As Russian forces continue their attack on Kyiv, Ukrainians have been forced to take cover; people young and old are streaming into underground bomb shelters. Among them are surrogate mothers, part of the country’s booming fertility industry.
Ukraine is the second most popular destination after the United States for foreign couples seeking surrogacy services, according to Growing Families, a nonprofit organization working with couples seeking surrogacy and fertility treatment in Ukraine and around the world. An estimated 2,000 to 2,500 children are born through surrogacy in Ukraine each year, and at least 1,500 couples living in the US, UK, Ireland, Australia, and elsewhere have surrogate mothers and embryos stored at clinics in Ukraine, says Sam Everingham, global director of Growing Families.
Fertility clinics are now fielding a barrage of calls from would-be parents outside Ukraine, who are desperate for updates on their surrogate mothers. Anticipating an attack, some facilities have already taken steps to ensure safety of their surrogates, transporting them toward the western regions of the country. BioTexCom, a fertility facility in Kyiv, even built a bomb shelter to protect its surrogates and infants. The shelter is equipped with gas masks, sleeping bags, canned food, and cribs. It can accommodate 200 people, BioTexCom legal advisor Denis Herman said in a YouTube video this week.
A majority of the fertility clinics in Ukraine are located in Kyiv, which is being targeted by Russian troops. According to the European Society of Human Reproduction and Embryology, a membership body of fertility clinics operating in the EU, there are at least 33 private and five government-run fertility clinics operating in Ukraine.
“If your child is in a building that caught fire, won’t you run inside to rescue your own flesh and blood?” asks Glenn McGill (a pseudonym), an Australian who along with his wife hired a surrogate mother in Ukraine. She is now 36 weeks pregnant and due to give birth in March.
McGill and his wife, who have spent seven years attempting various fertility treatments, had even booked a flight to Kyiv to be with the surrogate when she gave birth.
A clinic in Australia froze their embryos, then a representative from the clinic in Ukraine traveled to Australia to collect the embryos and return to Kyiv. McGill and his wife are in touch with their surrogate via an app that translates English messages into Ukrainian. “Our surrogate is in constant contact with us and we are worried about her and her entire family,” he tells Quartz. McGill’s surrogate is staying with other surrogates carrying children for foreign couples. “She is in Kyiv in an apartment building where the clinic and the agency had put her,” McGill says. “We are watching the news and praying for their safety. We’re helpless.”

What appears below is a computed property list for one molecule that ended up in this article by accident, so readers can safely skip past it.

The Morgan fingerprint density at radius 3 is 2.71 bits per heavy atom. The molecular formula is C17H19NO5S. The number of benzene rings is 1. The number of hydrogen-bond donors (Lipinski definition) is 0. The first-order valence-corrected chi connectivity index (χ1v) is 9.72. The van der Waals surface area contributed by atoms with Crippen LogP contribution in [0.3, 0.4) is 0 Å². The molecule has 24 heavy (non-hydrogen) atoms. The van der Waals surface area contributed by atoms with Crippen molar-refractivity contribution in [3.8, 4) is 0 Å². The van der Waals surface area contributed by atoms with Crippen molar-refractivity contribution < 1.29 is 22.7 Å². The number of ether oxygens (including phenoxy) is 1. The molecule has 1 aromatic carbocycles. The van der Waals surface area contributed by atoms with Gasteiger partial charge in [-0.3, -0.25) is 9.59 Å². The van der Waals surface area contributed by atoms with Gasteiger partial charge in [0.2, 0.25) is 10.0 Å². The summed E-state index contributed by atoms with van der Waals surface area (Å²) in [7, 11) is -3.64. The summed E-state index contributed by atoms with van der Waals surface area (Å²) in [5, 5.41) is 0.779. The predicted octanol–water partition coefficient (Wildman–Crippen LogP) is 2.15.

According to the Irish Families through Surrogacy (IFTS), Ukraine is a particularly popular destination for Irish couples: Each year, between 30 and 40 Irish couples travel to Ukraine for surrogacy. IFTS spokesperson Sara Byrne, who is coordinating with Ireland’s government, herself has a two-year-old daughter who was born through surrogacy in Kyiv. “We are supporting several couples who have surrogates in Ukraine who are due to give birth in the next couple of weeks,” she tells Quartz.
In 2015, after India, Thailand and Nepal outlawed surrogacy for foreign couples, an increasing number of couples sought surrogacy services in Ukraine, which permits the process for heterosexual couples and single women.
Compared to the United States, surrogacy services in Ukraine are much cheaper: $30,000 to $50,000 for surrogacy and associated fertility treatments, versus a price tag above $100,000 in the US. Costs depends on several factors, including the clinic, the number of fertility cycles needed, and whether or not the couple is opting for donor eggs.
Another factor that has helped with Ukraine’s popularity as a surrogacy destination is the easy availability of women ready to donate their eggs. Unlike the UK, Ukraine allows its donors to remain anonymous.
“It is challenging for fertility clinics to find donors who are open to revealing their identity,” says Aleksander Wiecki who runs several informational sites to educate those seeking fertility treatments abroad. “As Ukraine permits anonymity to donors, the clinics there have it easy to find donors.”
Sam Everingham from Growing Families is currently working with at least 23 couples who have a surrogate pregnant with a child or an infant in care in Ukraine.
Those couples have no alternative but to travel to Ukraine to collect their newborns. On Feb. 24, Everingham was helping two Australian couples travel to Warsaw, Poland, in an attempt to enter Ukraine through the land border. Ukrainian law requires both parents to be physically present to process the necessary paperwork to recognize the couple as the child’s legal parents. IFTS’ Sara Byrne says there are also Irish couples stuck in Ukraine, whose surrogates have recently or are about to give birth.
Apart from pregnant surrogates, foreign couples are worried about the embryos stored in Ukrainian clinics. “For some couples, these embryos are their last chance to parenthood,” says Everingham, who is helping another 30 couples with embryos stored in Ukraine.
Some clinics in neighboring Georgia are preparing to transfer embryos from Ukraine to their facilities, but it’s not an easy task. “We rely on commercial flights to transfer embryos and with flights being shut there is not much we can do,” Everingham says.
As Russian forces enter Kyiv, McGill and his wife are anxiously waiting at home. The Australian government has issued an advisory to not travel to Ukraine, but the couple’s bags are packed. McGill says he will make the trip to bring their child home.